Companies that do not audit hotel rates and availability are leaving piles of cash on front desks, according to BCD Travel analysis of client data.
Without standard rate audits, a firm spending about $20 million annually on hotels overpays them by $490,000, the travel management company found. The same client would save about $900,000 per year using both rate and availability audits.
Extrapolating the findings, BCD Travel estimated that if its top 50 clients did not correct for hotel rate errors, they would pay up to $30 million more than if they implemented a “standard GDS rate audit” to do so. If those companies “globally performed a rate availability audit in addition to a standard audit, they would save a combined $55 million,” the TMC found.
“Rate audits, rate availability audits and hotel price assurance should become standard in every program,” according to BCD Travel SVP for supplier relations and global hotel strategy Dave Mitchell. “There’s a return on investment for every one of those services.”
Nearly two-thirds of 200 travel managers polled as of March by hotel content and sourcing provider HRS and the Global Business Travel Association said they audit rates either once a year or only after rates are loaded into booking systems. The poll found that 2 percent of buyers audit rates weekly and 7 percent do so monthly. Among buyers who perform audits, one-third find discrepancies more than 20 percent of the time.
“Hotels can put into place dynamic room management and pull rooms out of inventory,” Mitchell said during an Association of Corporate Travel Executives meeting in New York last week. “It limits the opportunity to use corporate negotiated rates. That can push average daily rate up.”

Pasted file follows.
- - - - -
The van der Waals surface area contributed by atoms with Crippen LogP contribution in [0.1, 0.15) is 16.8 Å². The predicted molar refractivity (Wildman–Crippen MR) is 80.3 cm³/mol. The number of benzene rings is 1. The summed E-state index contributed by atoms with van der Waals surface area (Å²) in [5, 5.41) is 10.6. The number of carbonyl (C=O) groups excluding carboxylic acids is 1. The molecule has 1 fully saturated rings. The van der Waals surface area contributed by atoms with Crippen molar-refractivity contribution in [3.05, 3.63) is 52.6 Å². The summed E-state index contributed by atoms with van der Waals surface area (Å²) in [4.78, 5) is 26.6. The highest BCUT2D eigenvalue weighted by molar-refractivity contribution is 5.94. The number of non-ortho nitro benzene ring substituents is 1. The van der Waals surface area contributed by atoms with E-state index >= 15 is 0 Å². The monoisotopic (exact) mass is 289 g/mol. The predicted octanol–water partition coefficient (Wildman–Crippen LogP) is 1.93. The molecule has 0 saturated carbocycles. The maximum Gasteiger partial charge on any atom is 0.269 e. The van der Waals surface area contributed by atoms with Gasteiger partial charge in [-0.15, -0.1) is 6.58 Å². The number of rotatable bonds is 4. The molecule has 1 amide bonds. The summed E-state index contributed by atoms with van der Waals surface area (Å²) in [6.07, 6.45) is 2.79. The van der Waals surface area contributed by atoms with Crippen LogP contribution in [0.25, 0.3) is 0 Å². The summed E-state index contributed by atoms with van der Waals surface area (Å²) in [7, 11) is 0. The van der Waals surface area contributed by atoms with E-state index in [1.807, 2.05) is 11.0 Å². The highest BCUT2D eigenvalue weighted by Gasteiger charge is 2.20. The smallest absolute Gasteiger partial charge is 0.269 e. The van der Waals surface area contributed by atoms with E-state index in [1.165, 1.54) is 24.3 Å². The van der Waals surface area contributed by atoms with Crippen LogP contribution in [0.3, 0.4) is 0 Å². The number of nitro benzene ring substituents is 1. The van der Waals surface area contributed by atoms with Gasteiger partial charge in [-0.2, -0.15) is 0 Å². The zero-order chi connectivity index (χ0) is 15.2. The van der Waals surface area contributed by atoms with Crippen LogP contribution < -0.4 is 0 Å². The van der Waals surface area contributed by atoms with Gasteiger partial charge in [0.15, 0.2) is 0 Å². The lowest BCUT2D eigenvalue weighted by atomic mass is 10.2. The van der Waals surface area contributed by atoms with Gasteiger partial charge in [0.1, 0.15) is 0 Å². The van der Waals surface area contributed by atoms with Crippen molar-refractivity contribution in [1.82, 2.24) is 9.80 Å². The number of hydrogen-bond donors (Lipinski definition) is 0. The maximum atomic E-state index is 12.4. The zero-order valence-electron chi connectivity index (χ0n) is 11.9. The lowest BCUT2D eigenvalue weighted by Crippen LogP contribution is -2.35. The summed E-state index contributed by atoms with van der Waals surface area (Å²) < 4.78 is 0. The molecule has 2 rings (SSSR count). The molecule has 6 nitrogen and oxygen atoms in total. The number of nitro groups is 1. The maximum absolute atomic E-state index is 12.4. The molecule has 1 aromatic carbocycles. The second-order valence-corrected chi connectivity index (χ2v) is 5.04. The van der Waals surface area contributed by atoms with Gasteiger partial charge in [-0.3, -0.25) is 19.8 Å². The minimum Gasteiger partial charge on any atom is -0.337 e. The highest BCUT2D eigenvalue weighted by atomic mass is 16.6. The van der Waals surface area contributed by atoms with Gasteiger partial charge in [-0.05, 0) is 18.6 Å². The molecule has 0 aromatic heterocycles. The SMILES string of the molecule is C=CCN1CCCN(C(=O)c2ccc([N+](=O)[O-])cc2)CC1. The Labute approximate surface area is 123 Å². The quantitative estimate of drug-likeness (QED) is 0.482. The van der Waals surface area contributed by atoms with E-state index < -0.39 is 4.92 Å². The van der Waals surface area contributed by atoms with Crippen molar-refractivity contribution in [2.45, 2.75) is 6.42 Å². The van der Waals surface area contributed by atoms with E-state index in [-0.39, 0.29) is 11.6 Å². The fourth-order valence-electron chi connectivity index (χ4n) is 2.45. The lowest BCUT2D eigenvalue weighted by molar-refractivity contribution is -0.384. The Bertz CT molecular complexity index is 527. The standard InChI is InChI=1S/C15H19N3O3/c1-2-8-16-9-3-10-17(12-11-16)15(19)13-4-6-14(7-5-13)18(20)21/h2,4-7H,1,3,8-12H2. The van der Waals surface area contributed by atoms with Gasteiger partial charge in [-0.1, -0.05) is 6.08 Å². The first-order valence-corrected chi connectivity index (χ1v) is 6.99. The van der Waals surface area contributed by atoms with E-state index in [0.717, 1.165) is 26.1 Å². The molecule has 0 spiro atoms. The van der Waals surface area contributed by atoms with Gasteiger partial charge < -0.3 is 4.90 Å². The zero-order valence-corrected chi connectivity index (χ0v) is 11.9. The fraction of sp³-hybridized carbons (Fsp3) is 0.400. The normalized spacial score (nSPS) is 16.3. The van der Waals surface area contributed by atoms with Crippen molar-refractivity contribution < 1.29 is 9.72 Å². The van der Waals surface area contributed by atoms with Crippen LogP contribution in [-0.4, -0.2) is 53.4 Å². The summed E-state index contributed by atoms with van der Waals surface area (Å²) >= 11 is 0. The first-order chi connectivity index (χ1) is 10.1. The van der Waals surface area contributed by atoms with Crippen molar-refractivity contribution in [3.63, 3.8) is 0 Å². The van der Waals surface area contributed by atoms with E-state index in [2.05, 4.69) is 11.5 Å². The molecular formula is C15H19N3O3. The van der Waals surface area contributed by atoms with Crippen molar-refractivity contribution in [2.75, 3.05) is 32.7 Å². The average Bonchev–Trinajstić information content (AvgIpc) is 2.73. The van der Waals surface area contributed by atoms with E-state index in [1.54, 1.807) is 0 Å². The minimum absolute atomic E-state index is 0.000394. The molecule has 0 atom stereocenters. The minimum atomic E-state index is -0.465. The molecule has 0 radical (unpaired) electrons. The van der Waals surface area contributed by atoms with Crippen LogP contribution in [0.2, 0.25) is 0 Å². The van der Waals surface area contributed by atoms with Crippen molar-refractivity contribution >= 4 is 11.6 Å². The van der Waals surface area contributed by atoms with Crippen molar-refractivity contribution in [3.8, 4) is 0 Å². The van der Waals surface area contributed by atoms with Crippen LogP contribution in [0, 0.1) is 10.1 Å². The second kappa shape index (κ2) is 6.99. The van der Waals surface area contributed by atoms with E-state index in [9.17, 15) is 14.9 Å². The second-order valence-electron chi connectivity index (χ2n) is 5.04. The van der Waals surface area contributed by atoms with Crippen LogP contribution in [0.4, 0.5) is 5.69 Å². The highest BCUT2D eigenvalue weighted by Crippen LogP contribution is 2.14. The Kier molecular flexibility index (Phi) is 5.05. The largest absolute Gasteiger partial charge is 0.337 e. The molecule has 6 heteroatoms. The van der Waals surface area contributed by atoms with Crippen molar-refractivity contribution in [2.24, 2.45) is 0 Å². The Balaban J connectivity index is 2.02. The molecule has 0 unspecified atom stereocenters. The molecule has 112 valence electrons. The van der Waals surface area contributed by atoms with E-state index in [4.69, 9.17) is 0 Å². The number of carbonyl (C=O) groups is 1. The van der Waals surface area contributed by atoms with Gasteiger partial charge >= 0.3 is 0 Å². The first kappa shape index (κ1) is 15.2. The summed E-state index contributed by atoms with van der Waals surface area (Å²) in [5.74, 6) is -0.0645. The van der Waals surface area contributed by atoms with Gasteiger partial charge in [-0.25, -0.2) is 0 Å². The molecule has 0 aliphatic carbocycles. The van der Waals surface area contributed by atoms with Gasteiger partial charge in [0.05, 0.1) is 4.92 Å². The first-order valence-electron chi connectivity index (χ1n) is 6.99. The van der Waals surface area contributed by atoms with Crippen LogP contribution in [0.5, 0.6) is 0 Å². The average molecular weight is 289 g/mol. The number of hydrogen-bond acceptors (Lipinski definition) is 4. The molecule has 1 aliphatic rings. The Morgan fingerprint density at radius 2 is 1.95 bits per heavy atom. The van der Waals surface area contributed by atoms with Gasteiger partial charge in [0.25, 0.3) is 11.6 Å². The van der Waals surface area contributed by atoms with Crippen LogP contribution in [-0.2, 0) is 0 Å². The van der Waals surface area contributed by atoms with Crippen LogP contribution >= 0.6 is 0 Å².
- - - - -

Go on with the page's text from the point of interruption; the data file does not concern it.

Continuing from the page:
Hotel Solutions president Robert Langsfeld has observed many of the same problems. “A number of properties yield their preferred rates,” he said during a phone interview. “You’ll find a rate is loaded but there’s no inventory associated with it. More and more of the companies that are looking find they’re not necessarily getting the benefits of the negotiated rate, such as breakfast or parking. Hotels have learned very well how to manage this stuff. It’s a significant and increasing issue with yield management.”
Langsfeld said he has found rate errors in upwards of one in four bookings. There are various reasons they may be missing or wrong. He warned against relying on TMCs for auditing, though, since they have their own interests.
Although 2018 rate negotiations won’t heat up until later this year, hotel sourcing strategy is top of mind for many buyers as the Marriott-Starwood merger for the first time is set to impact corporate negotiations.
“Hotel contracts and RFPs continue to get more complex,” said Mitchell. Many buyers, hoteliers and their partners agree that the traditional approach to hotel sourcing doesn’t work very well; the trouble is coming up with another way.
Attendees to an ACTE panel discussion heard a few perspectives. TripBam’s Steve Reynolds noted his desire to “kill” the RFP process. He realizes it won’t happen all at once. Advocating less drastic changes were speakers from BCD Travel and HRS. Both said they were beefing up their sourcing services this year.
ABC Global Services, also, is chasing more clients this year after sourcing for 32 of them in 2016.